You may have noticed the new version of the JapanesePhotos.Asia webpage looks a little different. The main two differences are the drop-down menu, and the multi-screen functionality. That means, the homepage should work well on smartphones, tablet computers, desktop computers (Mac, Windows, & Linux). However, there is unfortunately a caveat. The homepage is designed for the most up-to-date web 2.0, HTML5 systems. Which means the Microsoft Internet Explorer (IE) browser (regardless of age) may have functionality problems. Many websites, companies, and web designers have been complaining for years about the out-of-datedness of IE, and very recently Google explicitly stated it cannot provide any more support for IE. However, I do maintain a simple text menu at the bottom of the page, above the footer for IE fans. On that point, currently, WordPress (the volunteer group that created and maintains this blogging software) still produces IE compatible software, though I don’t know how much longer their resolve will last.

POTW

This Photo of the Week (POTW) is for an upcoming annual event, the Naked Man Festival (Hadaka Matsuri). It is held in coldest, most miserable part of winter in Kounomiya, just outside of Nagoya, in central Japan. The next event will apparently be held on the 16th February 2013 (according to WhatonWhen.Com). Here is some info from my 2009 blog post:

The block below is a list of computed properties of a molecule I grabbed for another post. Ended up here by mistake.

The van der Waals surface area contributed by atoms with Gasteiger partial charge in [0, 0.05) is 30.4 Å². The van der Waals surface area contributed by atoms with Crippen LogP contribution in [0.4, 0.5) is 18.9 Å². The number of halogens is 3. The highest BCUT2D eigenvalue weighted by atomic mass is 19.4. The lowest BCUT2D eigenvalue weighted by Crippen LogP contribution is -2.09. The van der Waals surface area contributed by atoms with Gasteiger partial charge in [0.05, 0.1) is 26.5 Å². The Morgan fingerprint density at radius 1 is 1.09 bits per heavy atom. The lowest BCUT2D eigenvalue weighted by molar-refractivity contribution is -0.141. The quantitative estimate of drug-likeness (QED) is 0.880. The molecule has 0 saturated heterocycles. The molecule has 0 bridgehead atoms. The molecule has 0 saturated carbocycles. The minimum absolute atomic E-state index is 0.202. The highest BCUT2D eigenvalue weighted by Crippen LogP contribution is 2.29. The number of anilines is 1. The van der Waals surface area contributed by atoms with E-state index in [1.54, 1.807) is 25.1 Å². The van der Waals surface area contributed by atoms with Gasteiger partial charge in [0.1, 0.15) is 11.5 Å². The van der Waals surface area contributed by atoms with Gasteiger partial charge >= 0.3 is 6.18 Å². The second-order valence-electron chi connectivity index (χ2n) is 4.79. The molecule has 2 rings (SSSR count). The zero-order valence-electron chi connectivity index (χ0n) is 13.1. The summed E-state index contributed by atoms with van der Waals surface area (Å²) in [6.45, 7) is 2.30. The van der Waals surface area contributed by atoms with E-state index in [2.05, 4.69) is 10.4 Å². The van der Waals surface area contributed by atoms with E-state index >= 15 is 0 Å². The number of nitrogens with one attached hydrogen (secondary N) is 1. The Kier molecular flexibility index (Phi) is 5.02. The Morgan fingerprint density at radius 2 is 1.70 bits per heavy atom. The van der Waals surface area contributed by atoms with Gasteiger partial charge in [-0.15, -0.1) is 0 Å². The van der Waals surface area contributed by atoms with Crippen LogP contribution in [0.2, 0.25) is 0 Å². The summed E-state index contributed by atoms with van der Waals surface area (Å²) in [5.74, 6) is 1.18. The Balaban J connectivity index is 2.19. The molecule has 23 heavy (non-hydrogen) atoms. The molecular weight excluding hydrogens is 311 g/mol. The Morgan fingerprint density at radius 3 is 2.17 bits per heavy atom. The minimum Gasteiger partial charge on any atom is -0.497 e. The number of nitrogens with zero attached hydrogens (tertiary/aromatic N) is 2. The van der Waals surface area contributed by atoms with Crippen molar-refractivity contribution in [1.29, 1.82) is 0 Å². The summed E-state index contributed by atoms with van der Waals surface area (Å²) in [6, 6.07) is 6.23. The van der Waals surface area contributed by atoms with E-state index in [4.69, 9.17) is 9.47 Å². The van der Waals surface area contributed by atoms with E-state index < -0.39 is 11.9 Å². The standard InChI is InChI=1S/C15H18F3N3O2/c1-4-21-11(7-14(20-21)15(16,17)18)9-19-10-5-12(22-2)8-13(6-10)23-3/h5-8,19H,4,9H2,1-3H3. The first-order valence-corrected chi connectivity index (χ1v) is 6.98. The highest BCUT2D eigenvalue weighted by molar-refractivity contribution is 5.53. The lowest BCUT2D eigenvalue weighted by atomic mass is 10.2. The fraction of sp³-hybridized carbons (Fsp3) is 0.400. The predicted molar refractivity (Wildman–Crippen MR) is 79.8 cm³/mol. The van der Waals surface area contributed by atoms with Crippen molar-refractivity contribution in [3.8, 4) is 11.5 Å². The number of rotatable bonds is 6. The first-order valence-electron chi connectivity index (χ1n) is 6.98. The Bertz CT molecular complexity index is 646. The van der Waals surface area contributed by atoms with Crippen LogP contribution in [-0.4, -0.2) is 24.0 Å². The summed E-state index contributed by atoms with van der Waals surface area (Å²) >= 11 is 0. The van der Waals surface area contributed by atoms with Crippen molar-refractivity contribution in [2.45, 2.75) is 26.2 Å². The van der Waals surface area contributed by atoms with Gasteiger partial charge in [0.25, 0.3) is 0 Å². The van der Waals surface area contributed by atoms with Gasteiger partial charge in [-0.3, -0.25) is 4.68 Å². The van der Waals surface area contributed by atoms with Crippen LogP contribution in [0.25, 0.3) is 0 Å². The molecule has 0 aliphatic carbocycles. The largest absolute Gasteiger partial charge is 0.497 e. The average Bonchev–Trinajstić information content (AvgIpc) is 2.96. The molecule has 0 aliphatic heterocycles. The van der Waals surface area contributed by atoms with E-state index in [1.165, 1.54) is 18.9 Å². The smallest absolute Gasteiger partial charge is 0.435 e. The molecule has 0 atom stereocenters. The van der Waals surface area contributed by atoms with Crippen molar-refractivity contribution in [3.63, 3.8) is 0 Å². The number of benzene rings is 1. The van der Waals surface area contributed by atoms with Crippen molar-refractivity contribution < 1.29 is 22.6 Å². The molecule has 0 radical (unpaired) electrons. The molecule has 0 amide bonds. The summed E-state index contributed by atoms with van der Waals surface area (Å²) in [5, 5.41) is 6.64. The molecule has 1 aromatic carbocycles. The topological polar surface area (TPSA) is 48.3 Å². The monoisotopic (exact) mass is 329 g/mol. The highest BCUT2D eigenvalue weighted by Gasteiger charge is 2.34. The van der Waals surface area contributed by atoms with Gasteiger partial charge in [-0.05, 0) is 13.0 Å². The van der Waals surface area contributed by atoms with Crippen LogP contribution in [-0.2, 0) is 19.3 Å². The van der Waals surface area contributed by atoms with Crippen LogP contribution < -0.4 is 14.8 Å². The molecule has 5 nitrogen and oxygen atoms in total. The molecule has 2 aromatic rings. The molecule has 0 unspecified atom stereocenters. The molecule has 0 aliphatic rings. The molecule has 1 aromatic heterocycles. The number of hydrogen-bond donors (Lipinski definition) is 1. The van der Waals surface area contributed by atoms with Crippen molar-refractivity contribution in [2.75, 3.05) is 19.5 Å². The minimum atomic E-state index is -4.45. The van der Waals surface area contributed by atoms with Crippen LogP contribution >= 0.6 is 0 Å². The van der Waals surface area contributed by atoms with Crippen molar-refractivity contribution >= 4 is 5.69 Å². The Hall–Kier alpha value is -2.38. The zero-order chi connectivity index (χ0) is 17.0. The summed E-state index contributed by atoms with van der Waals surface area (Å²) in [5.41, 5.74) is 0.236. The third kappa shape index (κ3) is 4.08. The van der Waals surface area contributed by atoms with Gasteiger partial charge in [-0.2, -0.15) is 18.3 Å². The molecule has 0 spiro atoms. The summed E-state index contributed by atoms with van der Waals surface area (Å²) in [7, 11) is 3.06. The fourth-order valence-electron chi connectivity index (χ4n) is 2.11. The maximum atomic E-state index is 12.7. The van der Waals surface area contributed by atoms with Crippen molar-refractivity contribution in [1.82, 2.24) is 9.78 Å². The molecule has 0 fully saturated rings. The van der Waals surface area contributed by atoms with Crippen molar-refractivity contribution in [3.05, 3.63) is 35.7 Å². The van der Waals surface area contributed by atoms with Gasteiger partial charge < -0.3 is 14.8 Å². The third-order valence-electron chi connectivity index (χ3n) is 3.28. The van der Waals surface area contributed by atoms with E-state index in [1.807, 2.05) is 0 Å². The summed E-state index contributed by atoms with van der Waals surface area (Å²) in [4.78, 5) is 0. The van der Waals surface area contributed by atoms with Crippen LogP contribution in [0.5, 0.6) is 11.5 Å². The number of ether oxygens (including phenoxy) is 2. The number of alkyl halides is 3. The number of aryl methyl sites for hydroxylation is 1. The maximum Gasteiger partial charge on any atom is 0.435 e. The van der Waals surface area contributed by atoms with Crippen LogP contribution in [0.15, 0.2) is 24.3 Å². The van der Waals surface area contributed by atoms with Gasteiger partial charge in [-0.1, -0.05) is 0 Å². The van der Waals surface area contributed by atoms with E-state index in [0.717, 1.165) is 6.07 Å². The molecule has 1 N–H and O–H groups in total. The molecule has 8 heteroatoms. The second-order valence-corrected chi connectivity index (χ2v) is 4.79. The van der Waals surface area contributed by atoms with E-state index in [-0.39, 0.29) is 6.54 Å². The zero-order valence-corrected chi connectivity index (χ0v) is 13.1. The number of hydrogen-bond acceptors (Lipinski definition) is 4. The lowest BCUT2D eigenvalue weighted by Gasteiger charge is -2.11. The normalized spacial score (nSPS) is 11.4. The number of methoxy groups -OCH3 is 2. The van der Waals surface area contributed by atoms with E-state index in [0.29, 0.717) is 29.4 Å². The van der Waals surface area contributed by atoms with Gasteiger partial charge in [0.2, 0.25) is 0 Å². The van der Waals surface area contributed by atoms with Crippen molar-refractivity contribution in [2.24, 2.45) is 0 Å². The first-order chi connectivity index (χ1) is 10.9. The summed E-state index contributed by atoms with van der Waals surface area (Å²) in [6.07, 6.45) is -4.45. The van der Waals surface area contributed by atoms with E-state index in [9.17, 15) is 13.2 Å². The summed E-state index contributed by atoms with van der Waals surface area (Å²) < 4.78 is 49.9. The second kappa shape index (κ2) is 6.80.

It began over 1,200 years ago, in the year 767, when Nara was the capital of Japan. At that time, there were plagues affecting the Japanese people, so Emperor Shotoku ordered special prayers to be said nation wide. The governor of Owari Province (now Aichi Prefecture) asked the shrine at Kounomiya to do something about this, and to remove the bad luck. So, the Naked Man Festival, held in the coldest time in winter was formulated.

If you’re planning on being one of the 120,000 plus members of the crowd, I suggest that you prepare well. That meaning warm clothes and avoiding both dehydration & over-hydration. Because of the cold, possible snow and ice on the ground, you’ll need to wear two pairs of socks, thermal leggings, warm trousers, thermal shirts, warm shirt, jumper (sweater), warm jacket, gloves, and scarf. Drink plenty the day before, so your body is at peak hydration that morning. Take a good hydrating drink (eg: Pocari Sweat or Aquarius). Don’t drink too much in the morning. There are toilets there, though I don’t recall ever seeing them, and the toilets at the station will require a ticket for entry.